How does the enzyme enolase enhance the acidity at the alpha carbon of 2-phospho-D-glycerate? Contributions by resonance and inductive effects

Eva Cutler, and Dr. Joel Karty, Department of Chemistry, Elon University, 50 Campus Drive, Elon, NC 27244

Enolase is a glycolytic enzyme that catalyzes the dehydration of 2-phospho-D-glycerate (2-PG) to produce phosphoenolpyruvate (PEP). A key step in that conversion is the deprotonation of the alpha carbon of 2-PG, which is a carboxylate anion (RCO2ˉ). Under non-enzymatic conditions, the alpha carbon of a carboxylate anion is not acidic. Enolase facilitates that deprotonation by coordinating two Mg2+ cofactors with the CO2ˉ portion of 2-PG, which dramatically enhances the alpha carbon’s acidity. This study aims to quantify the contributions by resonance and inductive effects toward that acidity enhancement by the Mg2+ cofactors. The quantification of resonance and inductive effects in this chemical system were determined using a computational research method called vinylogue extrapolation (VE) (J. Am. Chem. Soc., 2003, 125, 2797) via Gaussian software. The model system studied was HCO2ˉ • Mg2+. Calculations were carried out at the density functional theory (B3LYP) and MP2 levels of theory, both using the 6-311++G(d,p) basis set. The results indicate that the inductive effects appear to be the dominant contribution to making the alpha carbon acidic, accounting for approximately 90% of the acidity enhancement.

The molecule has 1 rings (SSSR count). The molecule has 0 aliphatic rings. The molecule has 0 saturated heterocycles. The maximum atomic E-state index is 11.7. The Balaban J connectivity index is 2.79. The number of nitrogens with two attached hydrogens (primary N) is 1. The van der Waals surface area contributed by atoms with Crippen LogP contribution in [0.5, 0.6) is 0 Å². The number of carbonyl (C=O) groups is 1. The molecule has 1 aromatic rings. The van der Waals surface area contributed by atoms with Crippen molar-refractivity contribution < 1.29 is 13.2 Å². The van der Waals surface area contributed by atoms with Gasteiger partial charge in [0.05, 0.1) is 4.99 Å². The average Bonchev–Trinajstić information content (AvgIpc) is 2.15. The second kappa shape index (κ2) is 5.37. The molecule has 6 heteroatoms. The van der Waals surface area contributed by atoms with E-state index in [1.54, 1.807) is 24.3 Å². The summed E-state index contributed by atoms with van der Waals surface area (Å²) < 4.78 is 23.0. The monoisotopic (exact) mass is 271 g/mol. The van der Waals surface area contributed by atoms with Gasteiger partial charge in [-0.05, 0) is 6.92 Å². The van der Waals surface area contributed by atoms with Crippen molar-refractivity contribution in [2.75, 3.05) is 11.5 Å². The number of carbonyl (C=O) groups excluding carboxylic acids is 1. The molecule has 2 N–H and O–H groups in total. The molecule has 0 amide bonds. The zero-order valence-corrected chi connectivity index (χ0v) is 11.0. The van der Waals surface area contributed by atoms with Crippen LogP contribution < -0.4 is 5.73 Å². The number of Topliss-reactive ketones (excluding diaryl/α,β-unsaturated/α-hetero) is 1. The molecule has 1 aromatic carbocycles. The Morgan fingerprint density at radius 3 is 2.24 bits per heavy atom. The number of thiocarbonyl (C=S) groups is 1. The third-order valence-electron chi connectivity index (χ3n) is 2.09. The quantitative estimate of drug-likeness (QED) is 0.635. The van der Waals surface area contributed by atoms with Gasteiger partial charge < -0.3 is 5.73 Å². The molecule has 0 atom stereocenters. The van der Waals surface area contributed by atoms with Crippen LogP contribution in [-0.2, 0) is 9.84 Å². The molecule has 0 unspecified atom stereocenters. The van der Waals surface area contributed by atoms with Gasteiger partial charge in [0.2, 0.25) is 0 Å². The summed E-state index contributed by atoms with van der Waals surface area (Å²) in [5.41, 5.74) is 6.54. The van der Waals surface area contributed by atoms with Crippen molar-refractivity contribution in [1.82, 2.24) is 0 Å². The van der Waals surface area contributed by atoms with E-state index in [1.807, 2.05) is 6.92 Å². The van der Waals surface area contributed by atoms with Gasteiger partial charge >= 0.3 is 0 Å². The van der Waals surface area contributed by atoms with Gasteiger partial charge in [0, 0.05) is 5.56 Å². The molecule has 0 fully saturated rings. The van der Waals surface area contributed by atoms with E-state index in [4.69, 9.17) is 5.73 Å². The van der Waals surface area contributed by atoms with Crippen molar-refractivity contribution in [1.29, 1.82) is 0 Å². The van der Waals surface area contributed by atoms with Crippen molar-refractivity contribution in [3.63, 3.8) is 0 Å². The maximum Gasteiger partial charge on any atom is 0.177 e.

Additional Abstract Information

Presenter: Eva Cutler

Institution: Elon University

Type: Poster

Subject: Biochemistry

Status: Approved

Time and Location

Session: Poster 1
Date/Time: Mon 1:30pm-2:30pm
Session Number: 2157